The most relentless exertion

February 21, 2021

An on-ground search mission was exacted by the international winter expedition experts based in Pakistan and several other mountaineering experts.

Of the five highest peaks in the world, K2 remains the most dangerous. The peak is known for the death of one in four who try to summit it.

According to the National Geographic, climbers from all over the world have regarded scaling the “savage mountain” between November and February as one of the most exhilarating yet terrifying summons in mountaineering. The winter climb presents the greatest of challenges. Climbers tend to run out of oxygen to sustain their exertion – not to mention frostbite and the difficulty in seeing.

In 1986, 13 climbers were lost over a span of two weeks. In 2008, 11 mountaineers who partook in the international expeditions perished while several others were gravely injured. This was the worst single accident in the history of scaling K2. According to Spiegel Online, an ice avalanche in the region known as the Bottleneck destroyed many of the climbers’ rope lines leading to a deadly slip. In July of 2013, two mountaineers from New Zealand, Marty Schmidt and his son Denali, died after their camp was ravaged by an avalanche. In January of this year, Spanish and Russian-American mountaineers, Sergi Mingote and Alex Goldfarb, lost their lives while descending the mountain and in the midst of an acclimatising mission, respectively. On Friday, January 5, Atanas Skatov, a Bulgarian alpinist was found dead after having reportedly fallen at around 7,400 metres to an area inaccessible by foot. A Pakistan Army helicopter later recovered the body.

Unlike Mount Everest, which has seen thousands of climbers of all ages, K2 has been summated rarely. Many mountaineers attempting a climb in better weather too have lost their lives. So far 86 climbers are known to have died on the mountain. And yet, the climbers continue to challenge the peak. On January 16, 10 Nepalese mountaineers made history by scaling K2 for the first-time during winter season.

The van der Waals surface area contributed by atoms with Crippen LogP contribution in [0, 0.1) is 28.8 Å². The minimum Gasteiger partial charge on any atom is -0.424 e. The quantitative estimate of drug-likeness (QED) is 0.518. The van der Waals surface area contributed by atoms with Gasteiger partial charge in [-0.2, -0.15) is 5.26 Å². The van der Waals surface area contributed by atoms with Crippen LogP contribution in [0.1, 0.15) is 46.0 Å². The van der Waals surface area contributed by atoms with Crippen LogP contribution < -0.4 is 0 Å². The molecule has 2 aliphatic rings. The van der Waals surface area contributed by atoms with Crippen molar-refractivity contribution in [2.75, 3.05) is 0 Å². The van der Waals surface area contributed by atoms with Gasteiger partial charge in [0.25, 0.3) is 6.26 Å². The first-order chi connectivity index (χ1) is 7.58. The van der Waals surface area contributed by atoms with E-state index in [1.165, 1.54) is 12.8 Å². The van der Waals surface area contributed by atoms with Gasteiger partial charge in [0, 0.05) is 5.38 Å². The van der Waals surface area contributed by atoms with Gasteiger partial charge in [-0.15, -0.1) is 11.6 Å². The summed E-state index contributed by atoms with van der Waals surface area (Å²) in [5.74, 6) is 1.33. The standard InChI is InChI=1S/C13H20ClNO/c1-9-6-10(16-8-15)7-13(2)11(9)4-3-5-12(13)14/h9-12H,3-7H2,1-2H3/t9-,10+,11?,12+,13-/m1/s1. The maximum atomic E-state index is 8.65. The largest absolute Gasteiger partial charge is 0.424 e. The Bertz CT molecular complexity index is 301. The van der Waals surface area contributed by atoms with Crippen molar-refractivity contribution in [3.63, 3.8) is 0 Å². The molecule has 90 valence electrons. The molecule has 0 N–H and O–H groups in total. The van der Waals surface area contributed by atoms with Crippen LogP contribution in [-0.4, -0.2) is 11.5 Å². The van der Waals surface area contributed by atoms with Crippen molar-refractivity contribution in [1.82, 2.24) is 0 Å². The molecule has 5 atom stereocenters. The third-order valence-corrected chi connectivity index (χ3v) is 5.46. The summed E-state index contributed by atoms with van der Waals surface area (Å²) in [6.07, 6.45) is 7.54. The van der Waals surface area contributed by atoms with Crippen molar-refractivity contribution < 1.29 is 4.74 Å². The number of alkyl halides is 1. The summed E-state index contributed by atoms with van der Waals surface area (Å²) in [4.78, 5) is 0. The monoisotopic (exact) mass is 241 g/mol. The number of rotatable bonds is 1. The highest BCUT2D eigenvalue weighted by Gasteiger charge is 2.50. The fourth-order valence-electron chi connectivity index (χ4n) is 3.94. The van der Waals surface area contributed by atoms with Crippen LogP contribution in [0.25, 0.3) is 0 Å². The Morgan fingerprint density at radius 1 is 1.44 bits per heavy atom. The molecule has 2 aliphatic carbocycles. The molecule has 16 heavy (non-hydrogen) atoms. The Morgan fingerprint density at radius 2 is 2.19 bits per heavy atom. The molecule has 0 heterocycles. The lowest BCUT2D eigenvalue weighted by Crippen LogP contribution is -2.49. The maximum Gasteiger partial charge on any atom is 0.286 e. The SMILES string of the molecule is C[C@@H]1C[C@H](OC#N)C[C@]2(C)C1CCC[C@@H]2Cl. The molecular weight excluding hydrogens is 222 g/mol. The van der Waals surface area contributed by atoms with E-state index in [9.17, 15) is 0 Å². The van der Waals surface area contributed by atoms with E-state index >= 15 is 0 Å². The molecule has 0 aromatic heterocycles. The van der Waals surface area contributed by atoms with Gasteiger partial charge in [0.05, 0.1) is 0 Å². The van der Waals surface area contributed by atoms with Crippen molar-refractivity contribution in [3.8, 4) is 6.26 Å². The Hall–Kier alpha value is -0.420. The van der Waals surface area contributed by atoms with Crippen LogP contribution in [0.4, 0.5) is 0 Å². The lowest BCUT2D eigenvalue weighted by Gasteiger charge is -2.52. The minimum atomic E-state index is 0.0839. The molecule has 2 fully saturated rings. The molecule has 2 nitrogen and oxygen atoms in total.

The winds on K2’s summit blow at 200 kilometers per hour and the temperatures can drop to minus 60 degrees Celsius. This winter, four teams with a total of 60 climbers –more than all the previous expeditions – had assembled to attempt a winter climb. They got a rude reminder of the perils of scaling the mountain after authorities reported three climbers missing since Friday February 5. The missing mountaineers are Muhammad Ali Sadpara, Juan Pablo Mohr and John Snorri. The climbers were last seen ascending without supplemental oxygen. However, after reporting their position from about 411 metres away from K2’s summit, they lost contact with the base camp. This happened within hours of fellow mountaineer, Anatas Skatov, suffering a fatal slip into a crevasse. A rescue was mounted but had to be halted because of poor visibility as hopes of finding the climbers alive faded.

Sajid Ali Sadpara, the son of Muhammad Ali Sadpara stated, “There is little hope for anyone to survive at 8,000 meters after three days have passed.” Sajid Ali had been part of the expedition but aborted his climb due to a leak in his oxygen pipe. Search operations were disrupted by severe weather conditions. On account of deteriorating weather conditions, Pakistan Army’s helicopters too were unable to locate the climbers. The helicopters continued the aerial search for several days. Sajid Ali and the Nepalese leader of the winter expedition were on board the helicopter. An on-ground search mission was also undertaken by some international mountaineers who were in Pakistan for the winter expedition and several other mountaineers.

“An unprecedented search in the history of mountaineering has been ongoing”, said Vanessa O’Brien in her assistance in the search through a virtual base camp.

Mountaineering has always been regarded as one of the most relentless exertions. In an interview with the Alpinist, Sadpara has said, “In climbing, there are two possible outcomes — life and death — and you must find the courage to accept both.”

The writer is a student at the National University of Sciences and Technology

The most relentless exertion